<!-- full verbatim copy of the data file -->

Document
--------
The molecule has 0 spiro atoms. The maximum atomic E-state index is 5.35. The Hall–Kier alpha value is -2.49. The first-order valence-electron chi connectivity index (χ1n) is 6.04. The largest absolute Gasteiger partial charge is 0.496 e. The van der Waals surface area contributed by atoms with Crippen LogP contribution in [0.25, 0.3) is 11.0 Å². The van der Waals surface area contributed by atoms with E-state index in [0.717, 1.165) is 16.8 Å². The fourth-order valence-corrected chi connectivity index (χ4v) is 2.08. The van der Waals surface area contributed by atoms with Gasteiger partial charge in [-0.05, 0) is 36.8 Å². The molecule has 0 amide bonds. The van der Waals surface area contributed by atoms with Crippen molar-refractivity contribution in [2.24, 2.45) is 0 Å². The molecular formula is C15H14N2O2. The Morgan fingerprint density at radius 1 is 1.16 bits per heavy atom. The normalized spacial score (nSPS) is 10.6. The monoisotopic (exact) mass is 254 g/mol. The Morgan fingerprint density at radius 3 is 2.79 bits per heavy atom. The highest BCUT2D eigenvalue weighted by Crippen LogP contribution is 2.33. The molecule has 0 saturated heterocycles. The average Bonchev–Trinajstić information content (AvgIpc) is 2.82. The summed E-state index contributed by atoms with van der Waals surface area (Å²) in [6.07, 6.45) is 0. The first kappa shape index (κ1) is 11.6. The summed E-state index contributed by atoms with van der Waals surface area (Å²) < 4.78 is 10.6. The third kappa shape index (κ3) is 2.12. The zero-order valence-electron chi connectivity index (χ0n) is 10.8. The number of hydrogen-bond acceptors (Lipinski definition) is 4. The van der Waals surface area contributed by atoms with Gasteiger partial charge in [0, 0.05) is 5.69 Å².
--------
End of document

The molecule has 0 spiro atoms. The maximum atomic E-state index is 5.35. The Hall–Kier alpha value is -2.49. The first-order valence-electron chi connectivity index (χ1n) is 6.04. The largest absolute Gasteiger partial charge is 0.496 e. The van der Waals surface area contributed by atoms with Crippen LogP contribution in [0.25, 0.3) is 11.0 Å². The van der Waals surface area contributed by atoms with E-state index in [0.717, 1.165) is 16.8 Å². The fourth-order valence-corrected chi connectivity index (χ4v) is 2.08. The van der Waals surface area contributed by atoms with Gasteiger partial charge in [-0.05, 0) is 36.8 Å². The molecule has 0 amide bonds. The van der Waals surface area contributed by atoms with Crippen molar-refractivity contribution in [2.24, 2.45) is 0 Å². The molecular formula is C15H14N2O2. The Morgan fingerprint density at radius 1 is 1.16 bits per heavy atom. The normalized spacial score (nSPS) is 10.6. The monoisotopic (exact) mass is 254 g/mol. The Morgan fingerprint density at radius 3 is 2.79 bits per heavy atom. The highest BCUT2D eigenvalue weighted by Crippen LogP contribution is 2.33. The molecule has 0 saturated heterocycles. The average Bonchev–Trinajstić information content (AvgIpc) is 2.82. The summed E-state index contributed by atoms with van der Waals surface area (Å²) in [6.07, 6.45) is 0. The first kappa shape index (κ1) is 11.6. The summed E-state index contributed by atoms with van der Waals surface area (Å²) < 4.78 is 10.6. The third kappa shape index (κ3) is 2.12. The zero-order valence-electron chi connectivity index (χ0n) is 10.8. The number of hydrogen-bond acceptors (Lipinski definition) is 4. The van der Waals surface area contributed by atoms with Gasteiger partial charge in [0, 0.05) is 5.69 Å².